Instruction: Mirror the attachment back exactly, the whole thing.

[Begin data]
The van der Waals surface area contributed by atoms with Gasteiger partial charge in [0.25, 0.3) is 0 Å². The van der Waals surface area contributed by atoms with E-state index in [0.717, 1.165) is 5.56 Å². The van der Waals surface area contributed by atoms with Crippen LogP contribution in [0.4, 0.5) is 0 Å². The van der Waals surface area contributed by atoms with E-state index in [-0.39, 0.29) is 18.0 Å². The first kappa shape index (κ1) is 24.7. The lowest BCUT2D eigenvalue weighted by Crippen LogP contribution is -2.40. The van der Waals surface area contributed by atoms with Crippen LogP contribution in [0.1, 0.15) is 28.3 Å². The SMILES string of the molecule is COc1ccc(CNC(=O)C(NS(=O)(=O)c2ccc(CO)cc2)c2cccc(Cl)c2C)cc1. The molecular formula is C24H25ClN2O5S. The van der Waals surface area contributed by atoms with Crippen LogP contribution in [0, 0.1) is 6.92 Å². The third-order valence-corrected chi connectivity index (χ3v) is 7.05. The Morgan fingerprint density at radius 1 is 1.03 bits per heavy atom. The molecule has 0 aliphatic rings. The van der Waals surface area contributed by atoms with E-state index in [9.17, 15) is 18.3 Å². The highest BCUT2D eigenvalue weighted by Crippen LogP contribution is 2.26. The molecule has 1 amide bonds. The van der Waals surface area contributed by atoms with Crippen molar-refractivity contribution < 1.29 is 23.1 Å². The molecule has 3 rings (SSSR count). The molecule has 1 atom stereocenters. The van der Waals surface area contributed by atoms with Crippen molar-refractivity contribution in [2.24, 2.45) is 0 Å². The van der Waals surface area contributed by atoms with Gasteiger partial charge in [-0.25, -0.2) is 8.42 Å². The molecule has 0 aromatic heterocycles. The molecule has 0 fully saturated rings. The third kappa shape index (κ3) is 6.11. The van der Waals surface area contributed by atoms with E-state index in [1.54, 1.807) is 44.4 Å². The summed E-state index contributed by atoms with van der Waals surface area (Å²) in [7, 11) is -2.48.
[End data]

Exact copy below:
The van der Waals surface area contributed by atoms with Gasteiger partial charge in [0.25, 0.3) is 0 Å². The van der Waals surface area contributed by atoms with E-state index in [0.717, 1.165) is 5.56 Å². The van der Waals surface area contributed by atoms with Crippen LogP contribution in [0.4, 0.5) is 0 Å². The van der Waals surface area contributed by atoms with E-state index in [-0.39, 0.29) is 18.0 Å². The first kappa shape index (κ1) is 24.7. The lowest BCUT2D eigenvalue weighted by Crippen LogP contribution is -2.40. The van der Waals surface area contributed by atoms with Crippen LogP contribution in [0.1, 0.15) is 28.3 Å². The SMILES string of the molecule is COc1ccc(CNC(=O)C(NS(=O)(=O)c2ccc(CO)cc2)c2cccc(Cl)c2C)cc1. The molecular formula is C24H25ClN2O5S. The van der Waals surface area contributed by atoms with Crippen LogP contribution in [0, 0.1) is 6.92 Å². The third-order valence-corrected chi connectivity index (χ3v) is 7.05. The Morgan fingerprint density at radius 1 is 1.03 bits per heavy atom. The molecule has 0 aliphatic rings. The van der Waals surface area contributed by atoms with E-state index in [9.17, 15) is 18.3 Å². The highest BCUT2D eigenvalue weighted by Crippen LogP contribution is 2.26. The molecule has 1 amide bonds. The van der Waals surface area contributed by atoms with Crippen molar-refractivity contribution < 1.29 is 23.1 Å². The molecule has 3 rings (SSSR count). The molecule has 1 atom stereocenters. The van der Waals surface area contributed by atoms with Crippen molar-refractivity contribution in [2.24, 2.45) is 0 Å². The van der Waals surface area contributed by atoms with Gasteiger partial charge in [-0.25, -0.2) is 8.42 Å². The molecule has 0 aromatic heterocycles. The molecule has 0 fully saturated rings. The third kappa shape index (κ3) is 6.11. The van der Waals surface area contributed by atoms with E-state index in [1.54, 1.807) is 44.4 Å². The summed E-state index contributed by atoms with van der Waals surface area (Å²) in [7, 11) is -2.48.